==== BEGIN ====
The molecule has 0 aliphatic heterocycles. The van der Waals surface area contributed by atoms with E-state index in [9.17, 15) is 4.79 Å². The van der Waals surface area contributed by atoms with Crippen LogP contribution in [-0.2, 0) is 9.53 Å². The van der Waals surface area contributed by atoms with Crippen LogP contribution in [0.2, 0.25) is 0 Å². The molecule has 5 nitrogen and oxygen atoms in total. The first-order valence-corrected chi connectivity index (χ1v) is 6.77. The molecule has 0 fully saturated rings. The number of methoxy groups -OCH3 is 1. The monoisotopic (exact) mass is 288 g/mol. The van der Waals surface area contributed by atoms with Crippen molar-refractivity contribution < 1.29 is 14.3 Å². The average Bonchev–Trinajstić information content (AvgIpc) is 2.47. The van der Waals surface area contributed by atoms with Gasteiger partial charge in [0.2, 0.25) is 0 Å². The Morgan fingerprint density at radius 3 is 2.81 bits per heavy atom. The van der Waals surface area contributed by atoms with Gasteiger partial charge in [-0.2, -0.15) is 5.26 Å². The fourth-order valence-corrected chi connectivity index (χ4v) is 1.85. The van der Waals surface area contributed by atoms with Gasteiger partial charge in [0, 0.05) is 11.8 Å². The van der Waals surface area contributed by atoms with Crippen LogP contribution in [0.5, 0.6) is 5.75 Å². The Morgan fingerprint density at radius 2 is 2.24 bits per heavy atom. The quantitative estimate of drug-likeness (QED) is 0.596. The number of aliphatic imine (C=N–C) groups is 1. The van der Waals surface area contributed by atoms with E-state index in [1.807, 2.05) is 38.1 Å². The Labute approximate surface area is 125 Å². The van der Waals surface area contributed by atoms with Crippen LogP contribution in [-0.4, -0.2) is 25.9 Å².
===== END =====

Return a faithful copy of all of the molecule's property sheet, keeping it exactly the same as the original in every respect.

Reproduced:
The molecule has 0 aliphatic heterocycles. The van der Waals surface area contributed by atoms with E-state index in [9.17, 15) is 4.79 Å². The van der Waals surface area contributed by atoms with Crippen LogP contribution in [-0.2, 0) is 9.53 Å². The van der Waals surface area contributed by atoms with Crippen LogP contribution in [0.2, 0.25) is 0 Å². The molecule has 5 nitrogen and oxygen atoms in total. The first-order valence-corrected chi connectivity index (χ1v) is 6.77. The molecule has 0 fully saturated rings. The number of methoxy groups -OCH3 is 1. The monoisotopic (exact) mass is 288 g/mol. The van der Waals surface area contributed by atoms with Crippen molar-refractivity contribution < 1.29 is 14.3 Å². The average Bonchev–Trinajstić information content (AvgIpc) is 2.47. The van der Waals surface area contributed by atoms with Gasteiger partial charge in [0.2, 0.25) is 0 Å². The Morgan fingerprint density at radius 3 is 2.81 bits per heavy atom. The van der Waals surface area contributed by atoms with Gasteiger partial charge in [-0.2, -0.15) is 5.26 Å². The fourth-order valence-corrected chi connectivity index (χ4v) is 1.85. The van der Waals surface area contributed by atoms with Gasteiger partial charge in [0, 0.05) is 11.8 Å². The van der Waals surface area contributed by atoms with Crippen LogP contribution in [0.5, 0.6) is 5.75 Å². The Morgan fingerprint density at radius 2 is 2.24 bits per heavy atom. The quantitative estimate of drug-likeness (QED) is 0.596. The number of aliphatic imine (C=N–C) groups is 1. The van der Waals surface area contributed by atoms with E-state index in [1.807, 2.05) is 38.1 Å². The Labute approximate surface area is 125 Å². The van der Waals surface area contributed by atoms with Crippen LogP contribution in [-0.4, -0.2) is 25.9 Å².